History of Taxila
According to legends the ancient Indian king Taksha founded the city of Takshashila. The word Takshashila (in Sanskrit) means belonging to King Taksha. Taksha was the son of Bharata and Mandavi, who are the historical characters in Ramayana. The etymology of Taxila can be traced to a to a tribe called the Takka.
According to legends, Taxila was founded in the seventh or sixth century BCE by one of the sons of Rama, the hero of Ramayana. The first town of Taxila was built on a hill. The cite of Taxila where Mahabharata was first recited is known as Bhir mound.
Taxila was the capital of the kingdom that was called as Hinduš (or Indus-country). Later it was added to the Achaemenid Empire under king Darius I the Great. But the Persians could not dominate Taxila for long. It is said that in 329 BCE, King Ambhi of Taxila invited Alexander because he needed support against king Porus of Pauravas, which was a state in the eastern Punjab. Alexander defeated Porus on the banks of Jhelum but unexpectedly allied himself with Porus. Alexander died on 11 June 323, in far-away Babylon and the city of Taxila was succeeded by Chandragupta. Later Bindusara succeeded Chandragupta. After which, his son Ashoka succeeded him. Ashoka was famous for his religious policy. It was he who stimulated Buddhism. The Dharmarajika monastery, where Ashoka buried several relics of Buddha, is still famous for its stupa. In 184, the Greeks invaded Gandara and then on there was a Greek king (Demetrius) in Taxila. He rebuilt the town of Taxila on the plains on the other bank. The new Taxila was built according to the Greek fashion. The kingdom of Demetrius consisted of Gandara, Arachosia, the Punjab and a part of the valley of Ganges.
Later the Sacastane or Sistan's launched raids on Gandara and infiltrated in the southern Indus valley and they took over Taxila. In ca. 80 CE, the Yuezhi nomads or Kushans took over the area. Again the city of Taxila was refounded. Buddhist pilgrims visited from then on Taxila from countries as far as from Central Asia and China.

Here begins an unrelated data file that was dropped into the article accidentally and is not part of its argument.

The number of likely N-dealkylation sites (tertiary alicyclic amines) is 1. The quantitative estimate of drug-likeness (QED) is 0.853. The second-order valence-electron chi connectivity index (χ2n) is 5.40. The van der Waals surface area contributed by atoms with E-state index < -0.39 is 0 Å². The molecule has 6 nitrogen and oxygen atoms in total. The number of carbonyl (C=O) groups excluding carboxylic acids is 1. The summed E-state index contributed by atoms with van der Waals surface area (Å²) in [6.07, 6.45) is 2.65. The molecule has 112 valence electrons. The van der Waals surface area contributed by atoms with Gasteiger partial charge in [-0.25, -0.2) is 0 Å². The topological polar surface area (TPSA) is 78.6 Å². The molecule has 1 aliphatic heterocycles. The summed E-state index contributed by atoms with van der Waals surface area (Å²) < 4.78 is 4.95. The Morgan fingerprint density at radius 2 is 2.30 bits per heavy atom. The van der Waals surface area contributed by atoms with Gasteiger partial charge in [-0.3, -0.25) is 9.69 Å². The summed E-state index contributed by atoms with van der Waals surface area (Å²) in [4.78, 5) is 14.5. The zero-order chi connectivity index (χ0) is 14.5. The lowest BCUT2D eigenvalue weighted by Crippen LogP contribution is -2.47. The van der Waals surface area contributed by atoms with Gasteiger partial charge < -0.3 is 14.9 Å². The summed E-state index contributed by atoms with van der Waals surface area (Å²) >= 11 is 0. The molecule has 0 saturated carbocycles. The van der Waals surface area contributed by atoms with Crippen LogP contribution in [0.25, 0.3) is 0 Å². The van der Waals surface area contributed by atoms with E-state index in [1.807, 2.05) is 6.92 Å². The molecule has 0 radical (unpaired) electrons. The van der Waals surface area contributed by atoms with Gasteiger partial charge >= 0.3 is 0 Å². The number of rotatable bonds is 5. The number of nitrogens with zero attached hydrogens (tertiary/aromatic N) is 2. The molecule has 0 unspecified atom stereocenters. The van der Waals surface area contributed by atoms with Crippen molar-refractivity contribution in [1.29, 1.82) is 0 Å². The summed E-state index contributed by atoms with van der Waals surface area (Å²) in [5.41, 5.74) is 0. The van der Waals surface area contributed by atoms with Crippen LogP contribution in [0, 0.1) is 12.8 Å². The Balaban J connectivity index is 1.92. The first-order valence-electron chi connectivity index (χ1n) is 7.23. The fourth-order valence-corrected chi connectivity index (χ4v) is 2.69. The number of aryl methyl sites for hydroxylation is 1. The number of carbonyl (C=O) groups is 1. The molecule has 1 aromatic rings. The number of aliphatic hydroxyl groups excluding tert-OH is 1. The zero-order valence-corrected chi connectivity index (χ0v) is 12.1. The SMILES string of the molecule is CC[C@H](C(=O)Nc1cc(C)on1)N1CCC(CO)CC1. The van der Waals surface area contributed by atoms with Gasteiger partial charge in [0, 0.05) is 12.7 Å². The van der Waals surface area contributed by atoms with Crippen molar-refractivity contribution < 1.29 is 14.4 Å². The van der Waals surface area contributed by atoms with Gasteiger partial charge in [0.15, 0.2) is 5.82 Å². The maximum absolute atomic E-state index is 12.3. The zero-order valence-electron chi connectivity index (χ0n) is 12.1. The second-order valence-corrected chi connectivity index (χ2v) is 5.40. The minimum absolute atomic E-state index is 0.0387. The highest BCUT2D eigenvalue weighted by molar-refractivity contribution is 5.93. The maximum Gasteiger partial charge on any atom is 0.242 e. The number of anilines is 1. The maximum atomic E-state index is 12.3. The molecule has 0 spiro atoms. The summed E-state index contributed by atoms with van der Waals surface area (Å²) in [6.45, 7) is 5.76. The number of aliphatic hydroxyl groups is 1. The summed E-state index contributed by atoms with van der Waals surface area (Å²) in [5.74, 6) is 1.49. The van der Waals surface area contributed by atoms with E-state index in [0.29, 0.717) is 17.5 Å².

The Parthians became interested in the region and during the first quarter of the first century annexed the Greek kingdoms of Gandara and Punjab. The final period is called the Gandhara period. The great Kushan Dynasty was then established in 50 A.D, and within these 200 years Taxila became the most renowned center for philosophy, art and learning
The city of Taxila was badly damaged when the Huns invaded the Punjab in the fifth century, and never recovered. Before the fall of the invader kings, Taxila was a regional and national capital for many dynasties, and a true center of learning for Vedic learning.
Important Places of interest in Taxila
Taxila is an important archeological center, which is worth to be visited. At Taxila you can see the statue of great Buddha. Other statues of Taxila are, Alexander of Macedonia, Asoka the famous Buddhist king and Kanishka. The place echoes with voices from the past. A large number of tourists from China and Greece visit Taxila.
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